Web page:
FOR more than 60 years firefighters prepared to battle raging fires and save lives in a cramped listed building in Chester.

Now the have been replaced by tables and chairs and the firefighters by diners enjoying a meal out at Chez Jules restaurant on Northgate Street.

Yesterday (Wednesday) marked the 100th anniversary of the opening of the former fire station where Cheshire Fire and Rescue Service began their lifesaving service back in 1911.

Then known as the Earl of Chester’s Fire Brigade the firefighters replaced a team of volunteers who fought off flames from the picturesque timber buildings for more than 40 years.

Previously the city had been protected from flames by the police force who manned the five fire engines until 1863.

The new Northgate Street station was extremely cramped with little room for crews to manoeuvre the three horse drawn appliances and two wheeled escapes which were pushed by hand.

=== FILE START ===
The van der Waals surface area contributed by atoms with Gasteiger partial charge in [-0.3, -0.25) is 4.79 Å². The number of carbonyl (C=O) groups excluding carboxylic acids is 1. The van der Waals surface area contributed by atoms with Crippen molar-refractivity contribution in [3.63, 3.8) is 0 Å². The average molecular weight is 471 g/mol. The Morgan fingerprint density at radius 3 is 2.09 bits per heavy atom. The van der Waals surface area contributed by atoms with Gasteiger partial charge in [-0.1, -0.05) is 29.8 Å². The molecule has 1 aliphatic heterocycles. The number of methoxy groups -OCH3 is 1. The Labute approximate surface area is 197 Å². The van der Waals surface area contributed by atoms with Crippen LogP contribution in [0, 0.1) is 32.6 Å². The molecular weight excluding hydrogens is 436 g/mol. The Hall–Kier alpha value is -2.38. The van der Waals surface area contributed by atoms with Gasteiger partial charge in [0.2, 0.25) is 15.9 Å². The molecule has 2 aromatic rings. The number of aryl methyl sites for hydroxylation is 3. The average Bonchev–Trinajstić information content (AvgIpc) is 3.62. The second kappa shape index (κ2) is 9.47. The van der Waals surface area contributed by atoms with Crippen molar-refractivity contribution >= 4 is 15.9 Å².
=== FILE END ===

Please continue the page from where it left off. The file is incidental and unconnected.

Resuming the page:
When the City Council took control of the brigade in 1914 the City of Chester Fire Brigade was born. A year later the service received their first motorised engine costing £1,070, which carried a 50ft wheeled escape and a 600gpm pump.

The station housed the firefighters throughout WWII where they protected the city from fires supported by a small number of sub-stations scattered around the city.

But by 1948 the fire service had expanded and it was becoming increasingly clear that the Northgate Station was too cramped, and so in 1971 the current fire station was opened by Prince Charles, where the fire service has remained ever since, protecting the city from fire.

Photographs of the former fire station will be displayed until Friday, June 24, at Chez Jules.